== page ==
Many of these ‘stars’ went on to represent their country with both honour and distinction in the various sporting disciplines such as soccer, basketball, athletics, tennis, volleyball and cricket as well as rugby. Of these Bye Malleh Wadda was the most outstanding sportsman in the History of The Gambia.
He represented his country with honour and distinction in 5 sporting disciplines viz. Soccer, Basketball, Athletics, Tennis and Rugby. He represented The Gambia in the Olympics competing in both the Triple Jump and High Jump, and also in 1977 represented The Gambia at the World University Games in Bulgaria.
Omar Faye became the best 200m sprinters in The Gambia, and also ran the 100m and was a member of the most successful Gambian Relay team ever.
Peter Prom represented The Gambia in 1979 in Libya at the African Junior Lawn Tennis Championships. Peter and Paul Ceesay represented The Gambia in the Olympics in 800 and 1500m.
Among the many soccer internationals, Fr. Gough produced, were Bye Malleh Wadda, Joe Sambou, Aziz Corr, Paul Sarr, Peter Ndow, Victor Gabbidon, Louis Thorpe, Abou Johnson, Saul Faye, James Freeman, Kemo Fatajo, Alieu Nyang, Peter Prom, Baboucar Foon, Gerry Gomez and Sheriff Njie.
Listed among the Basketball Internationals produced by SAHS in the Fr. Gough era were: Alhagie Conteh, Reme Joiner, John Roberts, Abdourahman Jobe, Bye Malleh Wadda, Anthony Sonko, Abou Johnson, Zack Ceesay, Sam Chapman, Musa Njie, Alhagie Jeng, Omar Faye.
Then there were the boys who were always helping Fr Gough, and foremost among those was his PR man and Chief Advisor, Tijan Francis Ceesay, also affectionately called Tijan Masanneh Ceesay.
Tijan was a debater, orator par excellence and Radio Gambia commentator, contributor to the school quarterly Sunu-Kibaro, Junior Football Team captain, and later coach for three years. He was also a founder of Roots Football Club.
Others who were always helping and managing affairs for Fr. Gough were Pa Sheik Jeng, Madikay Jallow, Willie Abraham, Momodou Jawara, Ebou Barrow, Baboucar Amar Njie, Maweya Deen, Maha Jeng.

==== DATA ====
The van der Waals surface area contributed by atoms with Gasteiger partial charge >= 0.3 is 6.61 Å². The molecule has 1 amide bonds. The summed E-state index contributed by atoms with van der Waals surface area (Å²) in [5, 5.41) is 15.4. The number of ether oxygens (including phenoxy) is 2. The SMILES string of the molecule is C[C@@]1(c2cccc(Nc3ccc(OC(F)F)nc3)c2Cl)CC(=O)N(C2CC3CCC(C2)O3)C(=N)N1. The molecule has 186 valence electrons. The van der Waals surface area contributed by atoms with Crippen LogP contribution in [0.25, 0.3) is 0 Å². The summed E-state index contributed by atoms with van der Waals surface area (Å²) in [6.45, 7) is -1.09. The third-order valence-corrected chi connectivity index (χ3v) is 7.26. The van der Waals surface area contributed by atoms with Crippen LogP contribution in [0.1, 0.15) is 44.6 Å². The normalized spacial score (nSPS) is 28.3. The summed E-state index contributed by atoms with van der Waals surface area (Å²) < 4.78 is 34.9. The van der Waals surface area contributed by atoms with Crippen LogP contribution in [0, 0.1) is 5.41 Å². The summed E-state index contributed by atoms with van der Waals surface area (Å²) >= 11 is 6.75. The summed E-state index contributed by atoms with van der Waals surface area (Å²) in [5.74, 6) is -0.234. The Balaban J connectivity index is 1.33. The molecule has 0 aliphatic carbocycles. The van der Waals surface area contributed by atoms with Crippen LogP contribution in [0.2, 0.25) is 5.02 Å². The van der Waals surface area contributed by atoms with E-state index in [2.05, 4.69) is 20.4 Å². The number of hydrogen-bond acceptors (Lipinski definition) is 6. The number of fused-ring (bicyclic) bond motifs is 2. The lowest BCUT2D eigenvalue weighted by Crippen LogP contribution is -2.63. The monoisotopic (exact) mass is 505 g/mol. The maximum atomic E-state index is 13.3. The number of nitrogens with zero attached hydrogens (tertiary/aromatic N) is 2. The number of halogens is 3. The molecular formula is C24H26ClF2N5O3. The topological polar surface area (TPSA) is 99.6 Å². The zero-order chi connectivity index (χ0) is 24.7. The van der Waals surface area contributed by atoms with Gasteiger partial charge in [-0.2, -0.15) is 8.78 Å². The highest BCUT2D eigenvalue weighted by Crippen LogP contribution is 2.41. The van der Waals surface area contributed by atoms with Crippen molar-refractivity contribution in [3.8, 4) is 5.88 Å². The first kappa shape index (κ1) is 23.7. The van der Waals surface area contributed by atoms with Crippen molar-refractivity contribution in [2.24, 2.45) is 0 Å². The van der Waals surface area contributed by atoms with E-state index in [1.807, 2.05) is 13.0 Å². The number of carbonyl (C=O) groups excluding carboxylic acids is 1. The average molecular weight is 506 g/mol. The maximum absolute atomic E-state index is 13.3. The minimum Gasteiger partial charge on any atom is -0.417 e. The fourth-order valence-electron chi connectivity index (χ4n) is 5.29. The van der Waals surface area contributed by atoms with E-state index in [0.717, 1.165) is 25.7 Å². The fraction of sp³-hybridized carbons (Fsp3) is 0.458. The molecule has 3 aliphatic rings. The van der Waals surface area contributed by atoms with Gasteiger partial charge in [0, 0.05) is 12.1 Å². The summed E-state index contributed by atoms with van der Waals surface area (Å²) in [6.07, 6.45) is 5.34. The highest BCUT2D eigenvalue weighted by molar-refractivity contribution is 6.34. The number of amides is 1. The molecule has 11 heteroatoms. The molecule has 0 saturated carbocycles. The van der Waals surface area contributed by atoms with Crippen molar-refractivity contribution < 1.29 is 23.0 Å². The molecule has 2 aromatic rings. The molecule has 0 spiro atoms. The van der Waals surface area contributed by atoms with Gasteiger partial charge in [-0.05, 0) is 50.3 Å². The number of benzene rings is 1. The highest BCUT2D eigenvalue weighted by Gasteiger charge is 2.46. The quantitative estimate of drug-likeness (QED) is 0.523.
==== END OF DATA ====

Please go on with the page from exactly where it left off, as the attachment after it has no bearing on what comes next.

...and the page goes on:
Ousman Sabally was the Physical Education teacher and basketball coach during the Gough era and contributed enormously to SAHS successful teams.
It should not also be forgotten that Fr. Joe Gough’s role in helping bring about the ordination of the first Gambian Priests for the Catholic Mission. This was his first assignment in The Gambia and he lived in St. Michaels Seminary, Fajara, where he was director of Vocations for The Gambia.
With the help of Pierre Sagna (later Bishop Sagna) he helped to produce the first 5 Gambian priests, viz. Frs. Peter Gomez, Anthony Gabisi, Edward Gomez, David Jarju and Anthony Sonko.
Fr. Gough says that this was in fact his greatest achievement in The Gambia, which he has been very proud of.
We thank Fr. Gough for all he did on behalf of St. Augustine’s High School. He will be fondly remembered by all as a very good man, and excellent Missionary, Sportsman, Teacher, Principal and Educationalist and as a ‘Father’ to all his students and those who had the pleasure of knowing him.
His deep and manifest love for humanity in general and for his students in particular is well exemplified in his tireless efforts to improve the education, health and well being of the people of The Gambia.
I leave the last word to Pa Modou Faal who paid this Tribute to Fr. Joseph A. Gough on his shocking departure: (culled from Veteran journalist William Dixon Colley’s THE NATION Newspaper, 16th July 1983):
There was ‘jealousy’ over his achievement within a very short time. They snatched him from The Gambia...The citizens of this country lamented his transfer. If the Educational, Social, and Sporting populace of The Gambia would have their own way, they would petition the stay of Father Joseph A. Gough to continue his good work in these fields.
The departure of Father Gough would leave a big vacuum in the development and reconstruction of Education, Sports and Culture in The Gambia. For we have in Father Gough the qualities of a Great Leader, an excellent Administrator, and a “Boyman” who has no likes or dislikes, for he treats everybody as equals, and from my acquaintance, a man of remarkable single-mindedness.
If he had an opinion, which he thought worthwhile, he showed a capacity to get involved in it to a quite unusual degree and to work steadfastly for its implementation.
These can be better illustrated in the following, when he strove to increase the number of St. Augustine’s High School students from 400 to 1050 students...over a 100% increase.
The revival of the St. Augustine’s Old Boys Association (Past Pupils); the introduction of the 6th Form to SAHS and a four-stream system in St. Augustine’s High School; the erection of a School Library; the fencing of the school boundary with a 10ft high wall and a cemented block right round; the purchase of a school bus, a 25 passenger seater, were among his practical contributions to the progress of education in SAHS and in The Gambia.
He introduced to the Senegalese, sports, cultural and educational exchange visits, which earned him the Decoration by the Government of the Republic of Senegal for the above.
He sponsored and helped to train the Young Africans and Roots Sporting clubs as First Division teams of the Gambia Football Association. What a loss he is to The Gambia?”
St. Augustine’s High School Song: ‘Recta Sapere’